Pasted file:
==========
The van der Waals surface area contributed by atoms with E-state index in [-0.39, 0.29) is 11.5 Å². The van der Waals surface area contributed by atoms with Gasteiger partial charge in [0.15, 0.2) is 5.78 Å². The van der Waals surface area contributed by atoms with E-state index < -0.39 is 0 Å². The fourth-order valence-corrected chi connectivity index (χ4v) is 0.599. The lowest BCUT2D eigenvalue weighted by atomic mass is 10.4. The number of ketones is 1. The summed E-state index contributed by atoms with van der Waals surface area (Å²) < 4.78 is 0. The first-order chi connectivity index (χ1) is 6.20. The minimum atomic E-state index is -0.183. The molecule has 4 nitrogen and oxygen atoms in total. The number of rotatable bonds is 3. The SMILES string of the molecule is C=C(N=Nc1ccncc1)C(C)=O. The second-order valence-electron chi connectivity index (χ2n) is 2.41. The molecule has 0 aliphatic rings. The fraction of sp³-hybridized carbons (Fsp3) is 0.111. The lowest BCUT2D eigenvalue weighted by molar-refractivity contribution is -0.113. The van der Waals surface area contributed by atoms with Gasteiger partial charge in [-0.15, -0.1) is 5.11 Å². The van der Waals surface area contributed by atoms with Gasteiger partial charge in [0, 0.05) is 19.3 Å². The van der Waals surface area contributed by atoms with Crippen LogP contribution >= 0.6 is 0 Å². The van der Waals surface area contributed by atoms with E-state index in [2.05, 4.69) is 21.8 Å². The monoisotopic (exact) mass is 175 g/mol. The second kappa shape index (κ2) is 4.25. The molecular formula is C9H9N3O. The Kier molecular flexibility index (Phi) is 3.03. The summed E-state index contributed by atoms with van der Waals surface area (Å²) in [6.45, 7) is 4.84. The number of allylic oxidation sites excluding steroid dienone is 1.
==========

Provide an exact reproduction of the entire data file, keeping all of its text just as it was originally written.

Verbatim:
The van der Waals surface area contributed by atoms with E-state index in [-0.39, 0.29) is 11.5 Å². The van der Waals surface area contributed by atoms with Gasteiger partial charge in [0.15, 0.2) is 5.78 Å². The van der Waals surface area contributed by atoms with E-state index < -0.39 is 0 Å². The fourth-order valence-corrected chi connectivity index (χ4v) is 0.599. The lowest BCUT2D eigenvalue weighted by atomic mass is 10.4. The number of ketones is 1. The summed E-state index contributed by atoms with van der Waals surface area (Å²) < 4.78 is 0. The first-order chi connectivity index (χ1) is 6.20. The minimum atomic E-state index is -0.183. The molecule has 4 nitrogen and oxygen atoms in total. The number of rotatable bonds is 3. The SMILES string of the molecule is C=C(N=Nc1ccncc1)C(C)=O. The second-order valence-electron chi connectivity index (χ2n) is 2.41. The molecule has 0 aliphatic rings. The fraction of sp³-hybridized carbons (Fsp3) is 0.111. The lowest BCUT2D eigenvalue weighted by molar-refractivity contribution is -0.113. The van der Waals surface area contributed by atoms with Gasteiger partial charge in [-0.15, -0.1) is 5.11 Å². The van der Waals surface area contributed by atoms with Gasteiger partial charge in [0, 0.05) is 19.3 Å². The van der Waals surface area contributed by atoms with Crippen LogP contribution >= 0.6 is 0 Å². The van der Waals surface area contributed by atoms with E-state index in [2.05, 4.69) is 21.8 Å². The monoisotopic (exact) mass is 175 g/mol. The second kappa shape index (κ2) is 4.25. The molecular formula is C9H9N3O. The Kier molecular flexibility index (Phi) is 3.03. The summed E-state index contributed by atoms with van der Waals surface area (Å²) in [6.45, 7) is 4.84. The number of allylic oxidation sites excluding steroid dienone is 1.